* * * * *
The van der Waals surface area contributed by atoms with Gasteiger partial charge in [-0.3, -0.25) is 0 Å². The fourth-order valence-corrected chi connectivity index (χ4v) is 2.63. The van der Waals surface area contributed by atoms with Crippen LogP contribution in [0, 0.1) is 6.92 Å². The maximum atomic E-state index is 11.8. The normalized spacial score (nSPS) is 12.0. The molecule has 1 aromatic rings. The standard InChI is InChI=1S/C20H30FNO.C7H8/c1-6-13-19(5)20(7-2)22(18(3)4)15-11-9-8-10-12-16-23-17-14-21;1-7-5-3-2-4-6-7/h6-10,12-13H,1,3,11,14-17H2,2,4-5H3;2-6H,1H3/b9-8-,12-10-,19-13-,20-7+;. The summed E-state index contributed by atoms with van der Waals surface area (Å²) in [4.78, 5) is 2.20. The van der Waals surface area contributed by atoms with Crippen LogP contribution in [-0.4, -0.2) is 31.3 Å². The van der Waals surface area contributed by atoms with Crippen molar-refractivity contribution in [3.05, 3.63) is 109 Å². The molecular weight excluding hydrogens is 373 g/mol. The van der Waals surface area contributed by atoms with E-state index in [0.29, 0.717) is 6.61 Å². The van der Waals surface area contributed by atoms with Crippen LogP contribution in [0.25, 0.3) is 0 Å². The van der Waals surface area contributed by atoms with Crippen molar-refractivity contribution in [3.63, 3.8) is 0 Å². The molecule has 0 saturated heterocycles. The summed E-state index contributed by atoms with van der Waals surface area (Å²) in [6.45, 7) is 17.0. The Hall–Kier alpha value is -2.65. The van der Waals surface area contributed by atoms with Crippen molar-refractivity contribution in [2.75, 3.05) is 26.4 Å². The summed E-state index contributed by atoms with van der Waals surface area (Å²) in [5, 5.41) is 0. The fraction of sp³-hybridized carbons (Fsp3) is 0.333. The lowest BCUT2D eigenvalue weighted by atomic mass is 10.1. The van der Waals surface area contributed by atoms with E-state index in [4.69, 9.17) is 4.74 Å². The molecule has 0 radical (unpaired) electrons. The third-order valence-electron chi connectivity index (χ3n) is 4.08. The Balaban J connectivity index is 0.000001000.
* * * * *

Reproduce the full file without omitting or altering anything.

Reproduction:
The van der Waals surface area contributed by atoms with Gasteiger partial charge in [-0.3, -0.25) is 0 Å². The fourth-order valence-corrected chi connectivity index (χ4v) is 2.63. The van der Waals surface area contributed by atoms with Crippen LogP contribution in [0, 0.1) is 6.92 Å². The maximum atomic E-state index is 11.8. The normalized spacial score (nSPS) is 12.0. The molecule has 1 aromatic rings. The standard InChI is InChI=1S/C20H30FNO.C7H8/c1-6-13-19(5)20(7-2)22(18(3)4)15-11-9-8-10-12-16-23-17-14-21;1-7-5-3-2-4-6-7/h6-10,12-13H,1,3,11,14-17H2,2,4-5H3;2-6H,1H3/b9-8-,12-10-,19-13-,20-7+;. The summed E-state index contributed by atoms with van der Waals surface area (Å²) in [4.78, 5) is 2.20. The van der Waals surface area contributed by atoms with Crippen LogP contribution in [-0.4, -0.2) is 31.3 Å². The van der Waals surface area contributed by atoms with Crippen molar-refractivity contribution in [3.05, 3.63) is 109 Å². The molecular weight excluding hydrogens is 373 g/mol. The van der Waals surface area contributed by atoms with E-state index in [0.29, 0.717) is 6.61 Å². The van der Waals surface area contributed by atoms with Crippen LogP contribution in [0.25, 0.3) is 0 Å². The van der Waals surface area contributed by atoms with Crippen molar-refractivity contribution in [3.63, 3.8) is 0 Å². The molecule has 0 saturated heterocycles. The summed E-state index contributed by atoms with van der Waals surface area (Å²) in [6.45, 7) is 17.0. The Hall–Kier alpha value is -2.65. The van der Waals surface area contributed by atoms with Crippen molar-refractivity contribution in [2.75, 3.05) is 26.4 Å². The summed E-state index contributed by atoms with van der Waals surface area (Å²) in [5, 5.41) is 0. The fraction of sp³-hybridized carbons (Fsp3) is 0.333. The lowest BCUT2D eigenvalue weighted by atomic mass is 10.1. The van der Waals surface area contributed by atoms with E-state index in [4.69, 9.17) is 4.74 Å². The molecule has 0 radical (unpaired) electrons. The third-order valence-electron chi connectivity index (χ3n) is 4.08. The Balaban J connectivity index is 0.000001000.